Last chance for justice: Why Mike Brown’s parents are filing a civil suit against Ferguson

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The family of Michael Brown, the black teen who was killed by a police officer in Ferguson, Mo., is set to file a wrongful death civil lawsuit against the city.


The lawsuit would be the final legal recourse the family has in its battle to hold authorities accountable for the death of Brown, whose shooting in August of last year sparked protests across the nation, drawing international attention.

The burden of proof in a civil lawsuit is much lower, making the likelihood of success far more likely than a criminal prosecution. In a civil suit, the prosecution has to show a "preponderance of the evidence" that what it is charging is true. In a criminal case, the burden is "beyond a reasonable doubt."


That's why so many other high profile deaths fail to see convictions in criminal trials, but succeed in civil trials. The O.J. Simpson case, for example, fell under this model.

Wrongful death suits stemming from police-involved deaths often settle for payment before reaching a verdict. Just yesterday, for example, police in Fairfax, Va. settled a wrongful death lawsuit for $2.95 million. That case also involved the killing an unarmed man by police.

The Brown family will likely seek monetary damages.

One key piece of evidence the prosecution is likely use in making their case is the Department of Justice's scathing report on the Ferguson Police Department, which was released last month. That report found a pattern of racial bias and use of force against black men in the community.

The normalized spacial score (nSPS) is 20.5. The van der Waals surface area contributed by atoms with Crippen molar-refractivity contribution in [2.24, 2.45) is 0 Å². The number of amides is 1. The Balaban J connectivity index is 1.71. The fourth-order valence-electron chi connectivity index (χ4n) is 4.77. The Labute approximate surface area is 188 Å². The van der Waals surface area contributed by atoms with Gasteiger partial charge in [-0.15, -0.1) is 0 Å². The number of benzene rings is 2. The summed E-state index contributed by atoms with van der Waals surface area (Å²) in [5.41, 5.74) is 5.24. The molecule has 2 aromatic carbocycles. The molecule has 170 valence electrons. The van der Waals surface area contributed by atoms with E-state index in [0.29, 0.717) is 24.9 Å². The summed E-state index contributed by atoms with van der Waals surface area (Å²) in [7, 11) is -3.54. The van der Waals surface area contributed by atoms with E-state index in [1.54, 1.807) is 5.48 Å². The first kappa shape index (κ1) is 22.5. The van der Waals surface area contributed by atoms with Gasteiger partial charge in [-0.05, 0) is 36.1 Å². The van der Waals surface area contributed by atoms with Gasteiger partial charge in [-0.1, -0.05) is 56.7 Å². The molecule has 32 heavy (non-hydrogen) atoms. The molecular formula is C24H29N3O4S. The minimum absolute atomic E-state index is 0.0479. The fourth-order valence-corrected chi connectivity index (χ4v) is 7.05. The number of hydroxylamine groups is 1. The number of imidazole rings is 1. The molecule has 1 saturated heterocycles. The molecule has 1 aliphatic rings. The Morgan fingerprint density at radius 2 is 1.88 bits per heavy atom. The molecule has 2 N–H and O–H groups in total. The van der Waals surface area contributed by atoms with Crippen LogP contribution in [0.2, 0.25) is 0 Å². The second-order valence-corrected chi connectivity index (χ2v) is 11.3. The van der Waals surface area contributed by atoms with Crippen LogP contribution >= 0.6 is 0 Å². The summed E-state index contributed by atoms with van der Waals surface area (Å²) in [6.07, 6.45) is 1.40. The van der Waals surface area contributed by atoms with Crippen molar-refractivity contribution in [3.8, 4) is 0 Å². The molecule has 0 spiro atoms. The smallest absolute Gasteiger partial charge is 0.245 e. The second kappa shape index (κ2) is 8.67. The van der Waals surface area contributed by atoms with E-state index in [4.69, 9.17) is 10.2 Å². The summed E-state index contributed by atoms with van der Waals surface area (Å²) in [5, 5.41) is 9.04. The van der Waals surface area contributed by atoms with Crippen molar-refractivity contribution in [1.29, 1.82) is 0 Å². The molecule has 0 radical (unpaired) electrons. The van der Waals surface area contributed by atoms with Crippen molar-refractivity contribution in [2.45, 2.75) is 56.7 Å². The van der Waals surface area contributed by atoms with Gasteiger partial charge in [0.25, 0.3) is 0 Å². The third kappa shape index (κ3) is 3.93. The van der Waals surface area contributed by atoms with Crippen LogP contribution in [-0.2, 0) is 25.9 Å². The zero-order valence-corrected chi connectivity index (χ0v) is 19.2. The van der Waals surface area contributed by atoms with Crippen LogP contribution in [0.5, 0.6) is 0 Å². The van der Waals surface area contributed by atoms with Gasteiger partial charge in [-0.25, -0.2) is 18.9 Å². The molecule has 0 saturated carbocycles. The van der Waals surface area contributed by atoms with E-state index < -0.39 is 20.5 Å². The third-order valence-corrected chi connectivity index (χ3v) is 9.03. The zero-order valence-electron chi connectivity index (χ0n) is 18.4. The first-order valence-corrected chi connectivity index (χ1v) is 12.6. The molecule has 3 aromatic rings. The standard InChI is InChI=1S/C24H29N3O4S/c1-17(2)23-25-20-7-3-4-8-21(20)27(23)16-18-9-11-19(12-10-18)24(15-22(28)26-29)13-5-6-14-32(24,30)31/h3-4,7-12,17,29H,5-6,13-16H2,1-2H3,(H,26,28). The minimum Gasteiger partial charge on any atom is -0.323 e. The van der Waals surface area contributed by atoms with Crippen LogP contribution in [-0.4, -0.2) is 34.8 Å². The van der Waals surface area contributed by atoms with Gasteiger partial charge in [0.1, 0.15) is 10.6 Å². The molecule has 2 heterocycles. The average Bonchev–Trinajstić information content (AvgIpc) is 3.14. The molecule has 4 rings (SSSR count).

In November, a grand jury decided it would not press charges against Officer Darren Wilson, the officer who shot Brown, for the incident. A federal civil rights investigation into the shooting, led by the Department of Justice, also failed to find enough evidence to press charges against the officer, who claimed he was acting in self-defense.

"This matter lacks prosecutive merit and should be closed," reads the report.

Brown's family and its attorneys are not convinced. When the grand jury declined to charge Wilson for the shooting, attorney Daryl Sparks said: "They have accepted (Wilson's) self-defense…We do not accept his self-defense."


Related: Watch Fusion's Ferguson documentary: A Report from Occupied Territory.

Daniel Rivero is a producer/reporter for Fusion who focuses on police and justice issues. He also skateboards, does a bunch of arts related things on his off time, and likes Cuban coffee.

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